Jude 1:9 Yet Michael the archangel, when contending with the devil he disputed about the body of Moses, durst not bring against him a railing accusation…
Recently there has been quite the kerfuffle in the media in reaction to Megyn Kelly’s comments about white Santa (and Jesus). Quite a few folks have written in response reaction and amongst those social media folks I call friends, most of the reaction has been rather negative.
The whole episode of course called to mind images of Jesus from my own childhood, which were all of white men. Interestingly, one of the most beautiful and memorable of those images was one of Jesus knocking at the door; an image meant evoke Revelation 3:20 (‘behold I stand at the door and knock…). However, since that particular picture hung over the entrance to the washrooms in our church, the image evoked the rather less sublime notion of knocking on the door before entering the toilet, thus avoiding embarrassment for everyone – something I was quite convinced that Jesus would want us to do!
The other image that came to mind was a decidedly different one, of a handsome, muscular and dreadlocked Black Christ with his hands tied with rope while his gaze was directed towards the viewer. I’m unsure what exactly was meant to be evoked by that particular portrayal, but when the picture was hung, more than few of the sisters in the Christian fellowship I led seemed to suddenly acquire a new found appreciation for reflecting on his image. Whatever else was intended by that particular picture, I’m sure that images of Christ should not be the cause of our Christian sisters stumbling.
Upon more (and deeper) reflection however, theological and cultural issues began to emerge for me. I understand well the reason for the controversy. For many, Kelly’s comments, off-handed and unsophisticated, seems to reflect a White, Euro-Western proprietary stake in the person of Jesus; an assertion of ownership of Christ for her own culture and the implicit rejection of the claims of other cultures upon Christ. Such an assertion is made more problematic by the comments having been made on Fox News, the news network most popularly associated with all things right-wing and politically conservative. Her words were not, and indeed could not, be taken simply as a light-hearted statement of historical ‘fact’, but were culturally and theologically significant.
Kelly’s words were indeed a kind of assertion, though not necessarily one full of the intention ascribed to it. Her words, coming as they did in response to questions about the possibility of deracination of Santa Claus, were a kind of riposte intended to stake a historical claim as over and against efforts to deconstruct and reconstruct Christmas and its attendant imagery along politically correct lines. By stating that Santa AND Jesus were white guys, she was attempting to head off efforts to wrest the holidays from their moorings in Euro-Western history and culture. As a point of historical fact, neo-Africanist critiques aside, Jesus would likely have been counted as or considered ‘white’ if he were alive in contemporary America by the US Census Bureau definition and, depending on his actual appearance, would be treated that way. This fact, however, is not the point. Both her initial statement and the reactions she engendered were contestations over the cultural, historical and by implication, theological meaning of the Christmas holiday.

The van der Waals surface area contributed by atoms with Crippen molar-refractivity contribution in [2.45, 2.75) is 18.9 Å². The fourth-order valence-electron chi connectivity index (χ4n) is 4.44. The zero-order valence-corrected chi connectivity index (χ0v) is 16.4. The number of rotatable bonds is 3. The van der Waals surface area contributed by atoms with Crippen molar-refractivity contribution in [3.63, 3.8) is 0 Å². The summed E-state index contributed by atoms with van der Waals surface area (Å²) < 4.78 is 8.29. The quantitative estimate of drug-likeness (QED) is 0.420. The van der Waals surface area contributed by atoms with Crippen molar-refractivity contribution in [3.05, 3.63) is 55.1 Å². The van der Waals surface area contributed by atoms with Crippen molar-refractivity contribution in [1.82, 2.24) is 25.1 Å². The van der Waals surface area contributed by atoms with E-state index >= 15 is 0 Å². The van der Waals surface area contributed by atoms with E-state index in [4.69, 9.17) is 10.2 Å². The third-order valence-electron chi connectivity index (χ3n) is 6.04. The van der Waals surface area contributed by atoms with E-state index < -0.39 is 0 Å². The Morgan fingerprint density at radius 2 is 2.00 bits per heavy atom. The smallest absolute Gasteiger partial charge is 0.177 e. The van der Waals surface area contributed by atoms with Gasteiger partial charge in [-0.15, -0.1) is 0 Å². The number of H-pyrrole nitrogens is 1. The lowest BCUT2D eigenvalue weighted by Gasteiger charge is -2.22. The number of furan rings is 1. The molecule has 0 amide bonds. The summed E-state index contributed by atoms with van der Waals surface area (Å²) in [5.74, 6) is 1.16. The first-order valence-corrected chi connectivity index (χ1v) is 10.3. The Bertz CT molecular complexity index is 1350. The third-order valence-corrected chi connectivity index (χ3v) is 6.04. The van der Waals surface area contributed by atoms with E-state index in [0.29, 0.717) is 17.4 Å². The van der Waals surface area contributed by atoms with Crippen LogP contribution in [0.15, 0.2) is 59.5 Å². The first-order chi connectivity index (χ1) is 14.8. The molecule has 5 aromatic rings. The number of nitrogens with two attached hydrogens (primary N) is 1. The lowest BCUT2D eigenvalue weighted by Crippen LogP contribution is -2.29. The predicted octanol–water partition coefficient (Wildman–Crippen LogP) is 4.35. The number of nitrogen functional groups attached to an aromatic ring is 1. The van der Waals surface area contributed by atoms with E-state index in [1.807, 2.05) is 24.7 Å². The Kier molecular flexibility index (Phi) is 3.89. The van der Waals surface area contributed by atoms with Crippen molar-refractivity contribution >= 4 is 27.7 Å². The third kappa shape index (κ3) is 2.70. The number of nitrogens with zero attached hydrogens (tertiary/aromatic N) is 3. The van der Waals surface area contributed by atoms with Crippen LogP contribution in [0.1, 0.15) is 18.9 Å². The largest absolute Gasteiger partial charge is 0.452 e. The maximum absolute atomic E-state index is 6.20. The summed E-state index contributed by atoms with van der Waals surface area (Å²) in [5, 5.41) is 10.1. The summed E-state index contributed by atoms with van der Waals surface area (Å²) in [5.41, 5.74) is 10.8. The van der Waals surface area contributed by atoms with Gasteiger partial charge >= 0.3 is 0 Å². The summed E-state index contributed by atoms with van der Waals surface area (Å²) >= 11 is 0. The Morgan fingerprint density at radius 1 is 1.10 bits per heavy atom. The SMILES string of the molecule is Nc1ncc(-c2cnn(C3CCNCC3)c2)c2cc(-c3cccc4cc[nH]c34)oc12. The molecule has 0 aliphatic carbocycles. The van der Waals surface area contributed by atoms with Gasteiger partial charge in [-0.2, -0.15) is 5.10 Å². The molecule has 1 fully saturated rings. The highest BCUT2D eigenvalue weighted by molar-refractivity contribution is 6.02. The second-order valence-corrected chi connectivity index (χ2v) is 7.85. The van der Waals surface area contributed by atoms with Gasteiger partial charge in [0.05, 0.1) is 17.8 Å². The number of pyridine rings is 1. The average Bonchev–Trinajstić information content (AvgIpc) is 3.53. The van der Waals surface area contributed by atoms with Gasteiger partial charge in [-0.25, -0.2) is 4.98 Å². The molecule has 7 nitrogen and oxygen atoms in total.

While admitting to my limitations, I want to suggest that part of the theological dissonance surrounding this teapot tempest is due to a failure of theological & cultural engagement.
The book of Jude contains an obscure reference to an event not recorded in any canonical scripture of a fight over the body of Moses; Moses being the iconic figure of Israel’s faith, the lawgiver who towered over the history of Israel like a colossus and whose law was the entire reference point for Israel’s theology. Although Abraham was the progenitor of the Israelite people, Moses was the author of their religious identity – a fact all too apparent throughout the New Testament in Jesus’ encounters with the scribes and teachers of the law, and in his follower’s wrestling with the meaning of Jesus and the cross in the shadow of the Mosaic Law. Indeed we can say that the whole of the New Testament is, in fact, a contestation over the body of Moses; over what he meant and what he came to do.